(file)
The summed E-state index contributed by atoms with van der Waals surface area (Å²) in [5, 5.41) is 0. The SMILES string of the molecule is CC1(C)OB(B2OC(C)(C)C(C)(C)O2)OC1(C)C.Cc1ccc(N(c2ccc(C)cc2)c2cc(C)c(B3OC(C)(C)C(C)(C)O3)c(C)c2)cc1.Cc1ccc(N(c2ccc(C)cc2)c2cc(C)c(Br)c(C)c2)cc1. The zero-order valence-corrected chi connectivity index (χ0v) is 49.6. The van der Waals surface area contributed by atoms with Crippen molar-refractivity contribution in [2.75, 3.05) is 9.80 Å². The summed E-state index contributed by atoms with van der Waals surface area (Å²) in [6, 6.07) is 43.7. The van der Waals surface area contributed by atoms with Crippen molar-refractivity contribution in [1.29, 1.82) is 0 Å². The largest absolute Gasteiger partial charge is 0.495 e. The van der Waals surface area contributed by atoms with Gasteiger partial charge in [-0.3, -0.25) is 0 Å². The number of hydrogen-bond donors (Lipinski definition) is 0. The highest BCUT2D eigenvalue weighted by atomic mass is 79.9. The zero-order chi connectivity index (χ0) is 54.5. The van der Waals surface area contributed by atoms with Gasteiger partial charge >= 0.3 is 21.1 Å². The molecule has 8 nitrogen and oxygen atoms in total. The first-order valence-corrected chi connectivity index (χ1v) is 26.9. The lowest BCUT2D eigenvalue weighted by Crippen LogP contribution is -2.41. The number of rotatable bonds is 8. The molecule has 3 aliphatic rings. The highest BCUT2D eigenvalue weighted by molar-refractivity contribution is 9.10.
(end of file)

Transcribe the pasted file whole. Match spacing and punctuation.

The summed E-state index contributed by atoms with van der Waals surface area (Å²) in [5, 5.41) is 0. The SMILES string of the molecule is CC1(C)OB(B2OC(C)(C)C(C)(C)O2)OC1(C)C.Cc1ccc(N(c2ccc(C)cc2)c2cc(C)c(B3OC(C)(C)C(C)(C)O3)c(C)c2)cc1.Cc1ccc(N(c2ccc(C)cc2)c2cc(C)c(Br)c(C)c2)cc1. The zero-order valence-corrected chi connectivity index (χ0v) is 49.6. The van der Waals surface area contributed by atoms with Crippen molar-refractivity contribution in [2.75, 3.05) is 9.80 Å². The summed E-state index contributed by atoms with van der Waals surface area (Å²) in [6, 6.07) is 43.7. The van der Waals surface area contributed by atoms with Crippen molar-refractivity contribution in [1.29, 1.82) is 0 Å². The largest absolute Gasteiger partial charge is 0.495 e. The van der Waals surface area contributed by atoms with Gasteiger partial charge in [-0.3, -0.25) is 0 Å². The number of hydrogen-bond donors (Lipinski definition) is 0. The highest BCUT2D eigenvalue weighted by atomic mass is 79.9. The zero-order chi connectivity index (χ0) is 54.5. The van der Waals surface area contributed by atoms with Gasteiger partial charge >= 0.3 is 21.1 Å². The molecule has 8 nitrogen and oxygen atoms in total. The first-order valence-corrected chi connectivity index (χ1v) is 26.9. The lowest BCUT2D eigenvalue weighted by Crippen LogP contribution is -2.41. The number of rotatable bonds is 8. The molecule has 3 aliphatic rings. The highest BCUT2D eigenvalue weighted by molar-refractivity contribution is 9.10.